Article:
2) The only purpose of the thicker deflection wall placed at a strange angle seems to be to deflect any blast from the access control to the outside. So, even if the bunker is lost, access to the compound still remains secure.
In line with what we know of the Pakistani precautions to keep nuclear weapons dismantled and secure, the site seems to be an assembly for warheads. This separation plan involves the missiles/delivery platform being held by the Pakistan Army/Air Force, while the actual “physics package” and the fuse are held separately by two different officers within the Strategic Plans Division (SPD). The proximity to the airbases indicates this may be for fighter dropped nuclear gravity bombs. So, the tunnels store the disassembled bombs, with the fuse and physics package mating being done at AoI1, and the final mating with the delivery platform (possibly an air launched missile or a gravity bomb) being done at AoI2 with immediate access to a road for the airbase.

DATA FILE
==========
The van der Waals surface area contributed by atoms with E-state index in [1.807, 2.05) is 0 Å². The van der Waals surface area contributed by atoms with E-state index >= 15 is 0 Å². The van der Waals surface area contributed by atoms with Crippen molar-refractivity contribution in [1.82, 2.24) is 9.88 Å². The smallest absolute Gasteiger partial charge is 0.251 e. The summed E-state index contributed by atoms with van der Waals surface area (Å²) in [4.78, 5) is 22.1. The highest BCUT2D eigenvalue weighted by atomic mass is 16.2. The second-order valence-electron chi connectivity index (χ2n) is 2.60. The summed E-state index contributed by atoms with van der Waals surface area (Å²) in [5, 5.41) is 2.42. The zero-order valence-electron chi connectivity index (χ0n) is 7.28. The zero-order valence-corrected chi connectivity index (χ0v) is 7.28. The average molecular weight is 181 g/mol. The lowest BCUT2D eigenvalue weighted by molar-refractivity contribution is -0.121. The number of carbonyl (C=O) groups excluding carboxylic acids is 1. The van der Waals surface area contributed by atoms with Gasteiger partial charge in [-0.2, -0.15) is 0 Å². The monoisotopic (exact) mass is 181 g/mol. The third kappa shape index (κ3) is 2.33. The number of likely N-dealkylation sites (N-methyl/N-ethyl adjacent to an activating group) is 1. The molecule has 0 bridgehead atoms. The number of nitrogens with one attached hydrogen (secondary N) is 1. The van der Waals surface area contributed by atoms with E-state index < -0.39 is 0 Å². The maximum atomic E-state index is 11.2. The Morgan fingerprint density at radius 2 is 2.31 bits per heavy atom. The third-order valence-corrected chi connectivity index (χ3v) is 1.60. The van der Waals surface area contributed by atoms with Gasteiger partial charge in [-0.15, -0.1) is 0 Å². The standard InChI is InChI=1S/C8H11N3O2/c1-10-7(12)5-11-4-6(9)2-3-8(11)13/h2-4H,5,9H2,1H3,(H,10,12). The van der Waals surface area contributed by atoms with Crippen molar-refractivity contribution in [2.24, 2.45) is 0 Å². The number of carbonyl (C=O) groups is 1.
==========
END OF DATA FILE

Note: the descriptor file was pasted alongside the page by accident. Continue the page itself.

The fact that the rail platforms and infrastructure neatly separate the storage tunnels and AoI1 could also indicate that larger, heavier warheads for missiles are stored here, which after a rapid assembly, can be transported by rail to another location. Curiously, if this is indeed a base for Pakistan’s air dropped nuclear bombs, then the presence of JF-17s – and not the F-16s – acquires importance, as it would mean that the JF-17s either have or will be made nuclear capable.
This storage site is near the new Bholari air base close to Hyderabad in Sindh. Bholari was created specifically to receive the second-hand Jordanian F-16s that Pakistan bought in 2014.
Again, triple-fencing is visible (Figure 7) as was the case in Samungli. The on and off presence of vehicles (Figure 8) also confirms a series of elaborate security precautions associated with this perimeter.